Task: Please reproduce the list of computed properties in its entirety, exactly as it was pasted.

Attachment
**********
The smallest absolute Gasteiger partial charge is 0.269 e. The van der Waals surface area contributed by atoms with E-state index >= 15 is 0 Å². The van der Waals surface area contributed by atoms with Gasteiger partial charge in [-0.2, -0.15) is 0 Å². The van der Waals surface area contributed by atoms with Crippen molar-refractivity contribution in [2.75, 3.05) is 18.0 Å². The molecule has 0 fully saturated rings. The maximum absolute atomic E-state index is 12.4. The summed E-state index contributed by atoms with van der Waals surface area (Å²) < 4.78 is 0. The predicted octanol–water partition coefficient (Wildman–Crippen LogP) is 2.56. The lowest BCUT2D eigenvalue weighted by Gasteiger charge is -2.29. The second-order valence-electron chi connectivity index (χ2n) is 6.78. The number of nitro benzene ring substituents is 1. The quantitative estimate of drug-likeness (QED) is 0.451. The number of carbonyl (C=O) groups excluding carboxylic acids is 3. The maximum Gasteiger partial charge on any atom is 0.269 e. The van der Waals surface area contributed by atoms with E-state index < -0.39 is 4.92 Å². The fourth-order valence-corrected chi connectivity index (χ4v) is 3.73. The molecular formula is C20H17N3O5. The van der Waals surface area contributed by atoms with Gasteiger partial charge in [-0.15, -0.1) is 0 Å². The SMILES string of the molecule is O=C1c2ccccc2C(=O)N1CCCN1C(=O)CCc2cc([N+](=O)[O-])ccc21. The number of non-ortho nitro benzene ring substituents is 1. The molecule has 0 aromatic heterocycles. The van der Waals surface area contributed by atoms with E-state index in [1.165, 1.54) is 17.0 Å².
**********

The smallest absolute Gasteiger partial charge is 0.269 e. The van der Waals surface area contributed by atoms with E-state index >= 15 is 0 Å². The van der Waals surface area contributed by atoms with Gasteiger partial charge in [-0.2, -0.15) is 0 Å². The van der Waals surface area contributed by atoms with Crippen molar-refractivity contribution in [2.75, 3.05) is 18.0 Å². The molecule has 0 fully saturated rings. The maximum absolute atomic E-state index is 12.4. The summed E-state index contributed by atoms with van der Waals surface area (Å²) < 4.78 is 0. The predicted octanol–water partition coefficient (Wildman–Crippen LogP) is 2.56. The lowest BCUT2D eigenvalue weighted by Gasteiger charge is -2.29. The second-order valence-electron chi connectivity index (χ2n) is 6.78. The number of nitro benzene ring substituents is 1. The quantitative estimate of drug-likeness (QED) is 0.451. The number of carbonyl (C=O) groups excluding carboxylic acids is 3. The maximum Gasteiger partial charge on any atom is 0.269 e. The van der Waals surface area contributed by atoms with E-state index < -0.39 is 4.92 Å². The fourth-order valence-corrected chi connectivity index (χ4v) is 3.73. The molecular formula is C20H17N3O5. The van der Waals surface area contributed by atoms with Gasteiger partial charge in [-0.15, -0.1) is 0 Å². The SMILES string of the molecule is O=C1c2ccccc2C(=O)N1CCCN1C(=O)CCc2cc([N+](=O)[O-])ccc21. The number of non-ortho nitro benzene ring substituents is 1. The molecule has 0 aromatic heterocycles. The van der Waals surface area contributed by atoms with E-state index in [1.165, 1.54) is 17.0 Å².